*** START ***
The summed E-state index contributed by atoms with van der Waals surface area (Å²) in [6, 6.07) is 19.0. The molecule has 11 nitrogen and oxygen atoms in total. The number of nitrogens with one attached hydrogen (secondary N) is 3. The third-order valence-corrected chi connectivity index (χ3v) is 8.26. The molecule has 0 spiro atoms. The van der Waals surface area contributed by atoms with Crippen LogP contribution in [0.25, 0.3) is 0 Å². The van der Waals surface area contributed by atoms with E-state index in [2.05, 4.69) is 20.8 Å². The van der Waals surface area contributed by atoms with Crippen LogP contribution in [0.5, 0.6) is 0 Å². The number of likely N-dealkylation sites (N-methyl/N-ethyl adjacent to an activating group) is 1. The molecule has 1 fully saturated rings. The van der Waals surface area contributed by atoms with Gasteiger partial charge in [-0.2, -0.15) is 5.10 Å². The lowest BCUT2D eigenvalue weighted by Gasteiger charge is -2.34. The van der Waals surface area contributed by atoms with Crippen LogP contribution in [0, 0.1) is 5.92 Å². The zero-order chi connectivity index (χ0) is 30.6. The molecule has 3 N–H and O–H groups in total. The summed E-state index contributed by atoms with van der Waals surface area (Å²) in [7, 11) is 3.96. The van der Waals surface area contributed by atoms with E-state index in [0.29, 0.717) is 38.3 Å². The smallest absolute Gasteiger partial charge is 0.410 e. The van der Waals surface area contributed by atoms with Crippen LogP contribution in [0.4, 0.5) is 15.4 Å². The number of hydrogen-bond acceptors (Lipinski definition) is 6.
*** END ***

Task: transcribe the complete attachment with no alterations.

The summed E-state index contributed by atoms with van der Waals surface area (Å²) in [6, 6.07) is 19.0. The molecule has 11 nitrogen and oxygen atoms in total. The number of nitrogens with one attached hydrogen (secondary N) is 3. The third-order valence-corrected chi connectivity index (χ3v) is 8.26. The molecule has 0 spiro atoms. The van der Waals surface area contributed by atoms with Crippen LogP contribution in [0.25, 0.3) is 0 Å². The van der Waals surface area contributed by atoms with E-state index in [2.05, 4.69) is 20.8 Å². The van der Waals surface area contributed by atoms with Crippen LogP contribution in [0.5, 0.6) is 0 Å². The number of likely N-dealkylation sites (N-methyl/N-ethyl adjacent to an activating group) is 1. The molecule has 1 fully saturated rings. The van der Waals surface area contributed by atoms with Gasteiger partial charge in [-0.2, -0.15) is 5.10 Å². The lowest BCUT2D eigenvalue weighted by Gasteiger charge is -2.34. The van der Waals surface area contributed by atoms with Crippen LogP contribution in [0, 0.1) is 5.92 Å². The zero-order chi connectivity index (χ0) is 30.6. The molecule has 3 N–H and O–H groups in total. The summed E-state index contributed by atoms with van der Waals surface area (Å²) in [7, 11) is 3.96. The van der Waals surface area contributed by atoms with E-state index in [0.29, 0.717) is 38.3 Å². The smallest absolute Gasteiger partial charge is 0.410 e. The van der Waals surface area contributed by atoms with Crippen LogP contribution in [0.4, 0.5) is 15.4 Å². The number of hydrogen-bond acceptors (Lipinski definition) is 6.